Advances in notebook technology create a thirst for new features and increased functionality, culminating in greater cost and shrinking space. One solution to the cost/space issues is to use a wide-bandwidth analog local-area network (LAN) switch that multiplexes Ethernet dynamic signals between a notebook and its docking station.
Historically, a notebook and its docking station each contained a physical-layer (PHY) transceiver and an Ethernet controller. Each set interfaced with the host via the PCI bus—a redundant set in the notebook and one set in the docking bay itself (Fig. 1). Eradicating redundancy from products is a top priority for today's notebook manufacturers. Removing an extra PHY transceiver and Ethernet controller in the docking bay can reduce the Ethernet device cost by up to 43% and free up space.
To remove expensive chips from the Ethernet connection, notebook manufacturers can use a wide-bandwidth analog LAN switch configured as a quad, single-pole, double-throw (SPDT) analog switch (Fig. 2). SPDT LAN switches eliminate the PHY and Ethernet controller from the notebook's docking station. This is accomplished by multiplexing between the RJ-45 connectors on the notebook and the docking station.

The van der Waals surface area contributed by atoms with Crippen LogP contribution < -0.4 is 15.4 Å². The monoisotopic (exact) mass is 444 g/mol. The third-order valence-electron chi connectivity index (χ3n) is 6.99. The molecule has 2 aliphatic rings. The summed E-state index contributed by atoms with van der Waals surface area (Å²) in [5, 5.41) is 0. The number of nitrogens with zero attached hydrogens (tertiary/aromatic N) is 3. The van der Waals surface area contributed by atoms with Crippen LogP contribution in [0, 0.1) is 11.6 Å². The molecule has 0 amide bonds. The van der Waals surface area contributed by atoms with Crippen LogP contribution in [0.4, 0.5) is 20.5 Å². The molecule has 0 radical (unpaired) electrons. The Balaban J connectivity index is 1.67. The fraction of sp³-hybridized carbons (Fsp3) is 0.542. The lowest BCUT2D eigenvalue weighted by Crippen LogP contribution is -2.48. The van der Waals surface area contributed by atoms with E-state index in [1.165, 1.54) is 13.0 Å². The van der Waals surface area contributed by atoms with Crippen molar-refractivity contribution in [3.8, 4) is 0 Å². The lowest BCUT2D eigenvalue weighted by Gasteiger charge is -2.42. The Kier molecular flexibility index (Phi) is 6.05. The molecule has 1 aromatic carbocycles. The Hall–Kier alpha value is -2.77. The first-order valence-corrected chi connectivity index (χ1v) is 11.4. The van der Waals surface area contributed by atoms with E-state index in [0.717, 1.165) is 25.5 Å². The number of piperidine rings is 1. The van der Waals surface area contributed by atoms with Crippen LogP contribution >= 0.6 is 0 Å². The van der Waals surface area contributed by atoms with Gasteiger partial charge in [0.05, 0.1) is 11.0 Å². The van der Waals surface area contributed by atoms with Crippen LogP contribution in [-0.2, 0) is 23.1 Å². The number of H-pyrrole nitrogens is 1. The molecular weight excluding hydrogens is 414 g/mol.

On the notebook side, the PHY transceiver and Ethernet controller remain connected to the PCI bus, while the SPDT analog LAN switch routes signals between the RJ-45 connector's isolation magnetics and the docking station. The docking bay's select pin, or an internal logic function, controls the direction of the LAN switch.
While cost and space savings are important goals, designers shouldn't ignore problems with high-speed transmission lines and the changing landscape of Ethernet protocols. The IEEE 802.3 standard mandates that each Gigabit Ethernet (1000-Mbit/s) twisted-pair transmission line run at 250 MHz (125 MHz per line), as opposed to traditional 10/100 Ethernet's 50 MHz per twisted pair.
Gigabit Ethernet must also have four bidirectional twisted-pair transmission lines, instead of the traditional two unidirectional twisted-pair transmission lines. Because both Gigabit Ethernet and traditional Ethernet implement the same concept of routing from the docking bay to the notebook PC, Gigabit Ethernet can eliminate a duplicate PHY transceiver and Ethernet controller by using two quad SPDT analog LAN switches.
Yet going from 50 to 125 MHz per line and bidirectional transmission lines could pose a problem for some analog LAN switches. If the switch's bandwidth isn't high enough, or the −3-dB frequency roll-off point is less than the input signal frequency, then the switch will attenuate the signal. Similarly, if the on-resistance and on-capacitance are too high for the capabilities of the PHY, designers may have problems with driving and receiving on the transmission lines. These design challenges can be eliminated by selecting an Ethernet LAN switch that offers greater than 125 MHz of bandwidth, rail-to-rail signal handling, and on-resistance and on-capacitance.